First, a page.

I was asked to write about having a bias towards pronoia. At first I had no idea what it meant and after reading the explanations given to me for this writing exercise and googling it on the net I began to understand the theory of it all. My life was certainly different before losing my ‘forever 20’ year old son Jacob and what I wouldn’t do to bring him back and change my new ‘normal.’ Life before this moment I was probably more familiar with the opposite of pronoia – paranoia, sweating the small stuff and thinking the world was out to get me. Even when Jacob was first diagnosed, at the beginning treatment, reaching remission, his many relapses and having been told that your life is coming to an end the thoughts in my head were more negative – how could this be happening to my young adult child, my beautiful brown eyed boy, my youngest child? What did I do to deserve this? Why did it have to happen to my family? Why wasn’t Jacob part of the positive percentage of statistics who survived Ewing’s Sarcoma after treatment? Yes I did have a lot to angry about. Having all the negative thoughts in your head all the time brings you down.
Something had to change. I could be bitter, angry and withdrawn pushing away the world, curling up in bed in a fetal position or with Jacob’s help from above I could be learning to ‘SMILE’ again – see miracles in life everyday. I chose the last one as Jacob wouldn’t want me to be sad all the time. We had a motto during the last month of his life after being told ‘there’s nothing more they could do to cure him of the disease’ – it was ‘live everyday of your life as if it’s your last and be thankful for everyday you’ve been blessed with.’ And it’s as if he telling me in a loud voice ‘do it mum, do it for me, live your life well’ as I get up out of bed everyday knowing he’s not physically here with us anymore.
I will continue to smile and see and feel him in the miracles I see everyday like the sunrise, sunset, rainbows, the beat I play on my African drum, the songs that randomly come on over the radio with messages from him in the lyrics, when I see a feather, a penny from Heaven at my feet, a butterfly and dragonfly, when I’m on the lake in my kayak, the first star I wish upon in the evening sky, the full moon that plays with my emotions so. The colours I see are so much brighter now, perhaps in my life before my grief I was too busy to really notice, but now I really stop to smell the roses, the see how beautiful life is and how quick it can all change. It’s all just like the song that Jacob introduced me to on the way home from having chemo. He said ‘mum you’ll like this song’ from the back seat of the car as he played it from his phone. I did love it and shared this with him as I cried behind dark sunglasses without him knowing. This was the song he took his last breath to, as he was surrounded by 19 family and friends – ‘it’s nice to be alive’ by Ball Park Music. Yes it is ‘nice to be alive’ and I’m thankful for all the signs that Jacob is still with us as we tread further down the road since we’ve kissed his forehead, held his hand and heard his voice. I’m using his camera now as his career choice was becoming a cinematographer so I’m seeing the world through his eyes the lens of his camera keeping us connected.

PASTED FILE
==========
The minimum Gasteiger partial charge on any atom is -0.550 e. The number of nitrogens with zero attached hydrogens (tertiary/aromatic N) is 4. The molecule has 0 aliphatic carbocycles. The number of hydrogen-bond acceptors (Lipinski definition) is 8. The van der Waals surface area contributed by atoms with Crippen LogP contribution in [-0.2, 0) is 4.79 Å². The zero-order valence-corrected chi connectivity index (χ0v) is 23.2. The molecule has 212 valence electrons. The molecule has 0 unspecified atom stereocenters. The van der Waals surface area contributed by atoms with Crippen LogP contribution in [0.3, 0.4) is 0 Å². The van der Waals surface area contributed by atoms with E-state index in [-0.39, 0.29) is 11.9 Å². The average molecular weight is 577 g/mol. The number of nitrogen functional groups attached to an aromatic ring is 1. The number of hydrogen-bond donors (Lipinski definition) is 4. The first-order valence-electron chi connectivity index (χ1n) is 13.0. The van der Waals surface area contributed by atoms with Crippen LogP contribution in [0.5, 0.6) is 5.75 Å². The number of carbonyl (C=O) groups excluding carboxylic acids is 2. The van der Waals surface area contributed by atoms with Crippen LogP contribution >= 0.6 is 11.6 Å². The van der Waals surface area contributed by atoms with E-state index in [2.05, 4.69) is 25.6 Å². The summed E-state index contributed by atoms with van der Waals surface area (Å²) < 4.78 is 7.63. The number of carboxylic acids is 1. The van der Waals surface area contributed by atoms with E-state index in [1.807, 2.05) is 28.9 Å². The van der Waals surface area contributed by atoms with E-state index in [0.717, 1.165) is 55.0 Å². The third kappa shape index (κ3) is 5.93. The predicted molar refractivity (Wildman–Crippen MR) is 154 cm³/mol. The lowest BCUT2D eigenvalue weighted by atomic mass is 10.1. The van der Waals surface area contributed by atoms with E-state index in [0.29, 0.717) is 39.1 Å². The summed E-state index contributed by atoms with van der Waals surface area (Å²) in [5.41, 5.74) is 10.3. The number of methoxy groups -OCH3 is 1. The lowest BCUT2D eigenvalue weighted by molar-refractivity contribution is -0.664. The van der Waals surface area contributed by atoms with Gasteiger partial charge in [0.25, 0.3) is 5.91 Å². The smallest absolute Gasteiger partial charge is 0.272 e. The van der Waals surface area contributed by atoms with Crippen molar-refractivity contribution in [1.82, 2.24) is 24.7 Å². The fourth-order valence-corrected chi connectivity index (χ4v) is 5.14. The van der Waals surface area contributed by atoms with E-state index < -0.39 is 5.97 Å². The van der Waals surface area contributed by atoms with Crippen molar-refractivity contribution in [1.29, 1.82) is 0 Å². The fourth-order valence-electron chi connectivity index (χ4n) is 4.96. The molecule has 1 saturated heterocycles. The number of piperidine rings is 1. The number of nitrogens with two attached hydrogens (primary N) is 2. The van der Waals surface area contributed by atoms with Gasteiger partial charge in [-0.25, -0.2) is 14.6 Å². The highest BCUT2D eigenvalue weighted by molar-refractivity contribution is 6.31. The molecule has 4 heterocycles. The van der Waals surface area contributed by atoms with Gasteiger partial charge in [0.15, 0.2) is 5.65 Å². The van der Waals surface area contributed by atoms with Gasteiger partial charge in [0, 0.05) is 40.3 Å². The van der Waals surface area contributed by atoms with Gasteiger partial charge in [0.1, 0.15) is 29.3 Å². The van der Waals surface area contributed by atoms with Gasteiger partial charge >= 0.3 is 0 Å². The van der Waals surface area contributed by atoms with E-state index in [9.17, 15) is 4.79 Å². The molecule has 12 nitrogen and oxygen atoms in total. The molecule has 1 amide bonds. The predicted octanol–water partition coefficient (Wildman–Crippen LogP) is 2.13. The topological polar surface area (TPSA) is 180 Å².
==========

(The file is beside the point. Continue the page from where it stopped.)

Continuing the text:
I will love and miss him for the rest of my life until we meet again but in the days that await I will not take things for granted like I did before his passing. I will have those days when the grief will come from nowhere with random triggers that cause burning tears, but I can’t stay with these days, grief will always be part of me but I can’t let the darkness dull the light that’s trying it’s best to shine. I will try and wake up each day with a grateful heart and be thankful for the things going well in my life. I am alive, I have a loving husband by my side, 3 beautiful earth bound children, a roof over my head, fresh water and food to eat, clothes to wear, a job with a regular income, family and a great circle of friends (in real life and the ones I’ve never met yet have connected with online).
With my writing task tonight I hope I have grasped the understanding of the word pronoia and how it looks in my life right now. Pronoia – noun, the belief that everything in the universe is conspiring to support you – my belief in pronoia armed me with a positive and optimistic outlook even during my most trying times….losing my son to Ewing’s sarcoma aged 20.